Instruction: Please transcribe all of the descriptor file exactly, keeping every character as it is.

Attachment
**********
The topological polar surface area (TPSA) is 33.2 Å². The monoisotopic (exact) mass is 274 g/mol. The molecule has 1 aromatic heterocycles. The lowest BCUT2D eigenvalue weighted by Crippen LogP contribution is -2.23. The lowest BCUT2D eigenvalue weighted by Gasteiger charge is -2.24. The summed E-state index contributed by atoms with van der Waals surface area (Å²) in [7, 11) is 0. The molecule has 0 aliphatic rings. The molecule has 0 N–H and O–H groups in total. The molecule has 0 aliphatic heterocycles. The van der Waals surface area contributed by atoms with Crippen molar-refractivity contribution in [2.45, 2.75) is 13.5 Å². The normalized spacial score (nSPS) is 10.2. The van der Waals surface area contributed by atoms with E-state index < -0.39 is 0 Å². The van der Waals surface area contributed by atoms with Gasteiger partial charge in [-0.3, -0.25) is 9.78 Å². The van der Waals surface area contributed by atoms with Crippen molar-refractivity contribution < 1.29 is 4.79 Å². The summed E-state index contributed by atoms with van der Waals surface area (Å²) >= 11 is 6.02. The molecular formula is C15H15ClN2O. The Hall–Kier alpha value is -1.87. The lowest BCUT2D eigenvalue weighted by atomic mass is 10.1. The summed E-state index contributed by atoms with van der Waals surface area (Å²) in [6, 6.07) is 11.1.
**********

The topological polar surface area (TPSA) is 33.2 Å². The monoisotopic (exact) mass is 274 g/mol. The molecule has 1 aromatic heterocycles. The lowest BCUT2D eigenvalue weighted by Crippen LogP contribution is -2.23. The lowest BCUT2D eigenvalue weighted by Gasteiger charge is -2.24. The summed E-state index contributed by atoms with van der Waals surface area (Å²) in [7, 11) is 0. The molecule has 0 aliphatic rings. The molecule has 0 N–H and O–H groups in total. The molecule has 0 aliphatic heterocycles. The van der Waals surface area contributed by atoms with Crippen molar-refractivity contribution in [2.45, 2.75) is 13.5 Å². The normalized spacial score (nSPS) is 10.2. The van der Waals surface area contributed by atoms with E-state index < -0.39 is 0 Å². The van der Waals surface area contributed by atoms with Gasteiger partial charge in [-0.3, -0.25) is 9.78 Å². The van der Waals surface area contributed by atoms with Crippen molar-refractivity contribution < 1.29 is 4.79 Å². The summed E-state index contributed by atoms with van der Waals surface area (Å²) >= 11 is 6.02. The molecular formula is C15H15ClN2O. The Hall–Kier alpha value is -1.87. The lowest BCUT2D eigenvalue weighted by atomic mass is 10.1. The summed E-state index contributed by atoms with van der Waals surface area (Å²) in [6, 6.07) is 11.1.